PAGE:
A LONG-AGO Durham Bulls player stood outside the gates of decrepit old Durham Athletic Park in the fall of 1980 and shook his head in dismay. Aint gonna work, he decried. Aint gonna work.
The former ballplayer had seen the downside of minor league baseball tiny crowds and a disinterested community for many years, and Durhams eight-year absence from the game had not changed his mind. Minor-league baseball would not fly, he said.
Thirty-four years later, Durham serves as the model for how minor league franchises and cities can partner to provide affordable family entertainment while igniting a growth boon in a formerly desolate downtown area.
The old ballpark grew too small for the crowds, and a new $18.5 million stadium was opened in 1995. What once was a city area of vacant land and abandoned tobacco warehouses is a thriving shopping, eating and drinking locale that has fast become the cool place to go in the Research Triangle area of North Carolina.
Jason Freier, 43, is a smart guy with an undergraduate degree from Harvard and a Yale law degree. He is no fly-by-night, snake oil salesman. He also has great vision, and believes Columbia and the Bull Street property could become the next Durham.
Minor league baseball is less about the baseball and this hurts the baseball purist to hear this and more about the experience, Freier said this week. What that means is that context is far more important than it is, even in major-league baseball. ... Providing a better experience is important no matter where you are. But its more important in minor-league baseball.
Freier is the owner of minor league baseball teams in Fort Wayne, Ind., and in Savannah. He wants to be the owner of the next professional baseball team in Columbia, if he and the city can agree to finance and build a $35 million baseball stadium on the old State Hospital campus off Bull Street.
Freier is relatively new to the minor league baseball game, and that is a good thing for Columbia. He is representative of the new-age owner who, while admittedly fond of the game of baseball, is a businessman first and foremost.
You should understand that minor league baseball has changed over the past couple of decades, particularly during the time since the Capital City Bombers left Columbia following the 2004 season. Attendance at minor league baseball games has increased every year since 2005 and last season drew 41.5 million fans nationally.
That steady increase is the result primarily of a recognition by cities across the country that a new ballpark 31 have been built since 2005 can be the greatest catalyst to revitalizing a downtown area. Those parks have sprouted in Greensboro and Winston-Salem in North Carolina, Birmingham, Ala., and Scranton/Wilkes-Barre, Pa. Charlotte opens a new downtown stadium this spring.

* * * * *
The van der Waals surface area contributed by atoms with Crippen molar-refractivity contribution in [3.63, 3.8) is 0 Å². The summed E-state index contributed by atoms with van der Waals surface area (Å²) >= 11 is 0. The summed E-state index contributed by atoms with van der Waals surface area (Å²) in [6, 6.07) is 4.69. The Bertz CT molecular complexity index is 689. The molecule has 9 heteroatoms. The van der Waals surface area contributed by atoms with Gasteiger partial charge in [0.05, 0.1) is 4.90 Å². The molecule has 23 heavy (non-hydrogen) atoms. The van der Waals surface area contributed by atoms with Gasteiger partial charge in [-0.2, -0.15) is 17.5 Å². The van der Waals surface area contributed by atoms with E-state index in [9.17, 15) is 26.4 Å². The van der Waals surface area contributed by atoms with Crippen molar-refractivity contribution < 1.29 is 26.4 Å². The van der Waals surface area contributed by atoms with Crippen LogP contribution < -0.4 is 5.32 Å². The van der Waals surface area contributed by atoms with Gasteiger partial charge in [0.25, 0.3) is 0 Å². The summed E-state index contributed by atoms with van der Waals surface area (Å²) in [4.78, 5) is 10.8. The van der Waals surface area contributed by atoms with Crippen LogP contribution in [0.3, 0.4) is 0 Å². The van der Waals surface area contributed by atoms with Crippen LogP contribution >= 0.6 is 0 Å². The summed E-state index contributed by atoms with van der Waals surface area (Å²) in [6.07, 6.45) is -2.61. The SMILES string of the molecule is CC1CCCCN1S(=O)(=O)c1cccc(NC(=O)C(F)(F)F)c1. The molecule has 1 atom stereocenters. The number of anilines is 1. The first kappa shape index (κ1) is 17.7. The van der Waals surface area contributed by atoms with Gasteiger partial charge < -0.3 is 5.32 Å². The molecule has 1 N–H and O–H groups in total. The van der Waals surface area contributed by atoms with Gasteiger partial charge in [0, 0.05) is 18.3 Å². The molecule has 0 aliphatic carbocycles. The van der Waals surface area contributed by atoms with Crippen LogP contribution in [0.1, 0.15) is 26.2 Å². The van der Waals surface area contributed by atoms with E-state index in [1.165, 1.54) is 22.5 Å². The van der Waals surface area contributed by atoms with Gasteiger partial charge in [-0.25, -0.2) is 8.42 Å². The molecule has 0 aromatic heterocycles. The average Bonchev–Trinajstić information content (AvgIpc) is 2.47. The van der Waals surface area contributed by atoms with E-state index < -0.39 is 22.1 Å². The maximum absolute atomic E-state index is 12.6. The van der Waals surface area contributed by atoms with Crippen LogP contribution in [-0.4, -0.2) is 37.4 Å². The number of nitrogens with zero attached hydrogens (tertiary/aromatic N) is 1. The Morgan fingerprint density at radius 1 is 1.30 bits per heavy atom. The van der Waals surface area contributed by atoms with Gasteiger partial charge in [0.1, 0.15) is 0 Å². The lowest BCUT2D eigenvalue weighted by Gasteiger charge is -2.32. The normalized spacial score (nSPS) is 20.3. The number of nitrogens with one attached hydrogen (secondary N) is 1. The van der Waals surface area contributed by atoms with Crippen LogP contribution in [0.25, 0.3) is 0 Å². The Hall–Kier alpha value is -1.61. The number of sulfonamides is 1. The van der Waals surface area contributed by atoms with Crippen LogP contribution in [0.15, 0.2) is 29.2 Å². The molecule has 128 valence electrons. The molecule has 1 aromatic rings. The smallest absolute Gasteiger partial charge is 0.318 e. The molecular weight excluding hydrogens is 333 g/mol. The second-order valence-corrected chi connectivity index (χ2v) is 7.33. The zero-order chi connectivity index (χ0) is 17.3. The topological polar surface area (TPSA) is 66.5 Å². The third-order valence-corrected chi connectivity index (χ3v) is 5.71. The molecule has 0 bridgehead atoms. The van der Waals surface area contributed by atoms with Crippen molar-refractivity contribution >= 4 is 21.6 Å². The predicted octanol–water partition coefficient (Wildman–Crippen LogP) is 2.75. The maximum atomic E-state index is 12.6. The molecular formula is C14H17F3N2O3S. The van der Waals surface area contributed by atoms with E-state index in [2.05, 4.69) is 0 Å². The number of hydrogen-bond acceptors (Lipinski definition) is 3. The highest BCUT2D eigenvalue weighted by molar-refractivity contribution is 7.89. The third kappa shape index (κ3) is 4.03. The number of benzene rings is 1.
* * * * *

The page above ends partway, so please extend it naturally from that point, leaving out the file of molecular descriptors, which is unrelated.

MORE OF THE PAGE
Although Durham is considered the model for cities with minor league baseball, Columbia does not have to look far to see the benefits of constructing a stadium on the outskirts of downtown. Greenville, which opened Flour Field for the 2006 season, has realized a revitalization of the West End of downtown Greenville.
Freier, naturally, likes to use Fort Wayne as his example of how it can work. The Tin Caps are a Class A Midwest League affiliate of the San Diego Padres. They have averaged about 400,000 fans over a 70-game home season during the five years since Parkview Field opened.
Freier says fans repeatedly come to Fort Wayne games because it is affordable for families, with ticket prices as low as $5, and for the ballpark experience.
We focus on the facility, customer service, the food, says Freier, who believes signature concession items such as ample dumplings in Fort Wayne, bring fans back to the park.
We want to keep the ticket prices low because we want the stadium to be packed, Freier says. A full stadium has lots of energy. People come to a full stadium because its exciting, they have a good time and they want to come back.
The focus also is on year-round events at the park, according to Freier, who said Fort Wayne hosts more than 350 gatherings annually at the park, from road races that begin and end there to concerts to charity events.
The idea is to create foot traffic to the surrounding area. Freier and his partners at Atlanta-based Hardball Capital, spent nearly three years locating the franchise that best fit their criteria for revitalizing a downtown area. Fort Wayne has succeeded in that respect with restaurants, bars, retail shops and office buildings surrounding the stadium.
Freier says his company believes the same can happen in Columbia. If the stadium is built on the Bull Street property, Freier says minor league baseball will create enough foot traffic to hasten the progress of Bull Street development.
Columbia has sat on the sideline too many times while leaders in Charleston and Greenville have pushed through projects because they had great vision. Whether it was because USC was not on board, or because of the belief that public funding should not go toward such a project, or because city leaders could not recognize the benefits to an entire community, Columbia often has balked at progress.
The time has come for Columbia to share the same vision that Durham had in the 1980s, figure out a way to build a baseball stadium, bring professional baseball back and provide an economic boost and rejuvenation of a downtown area.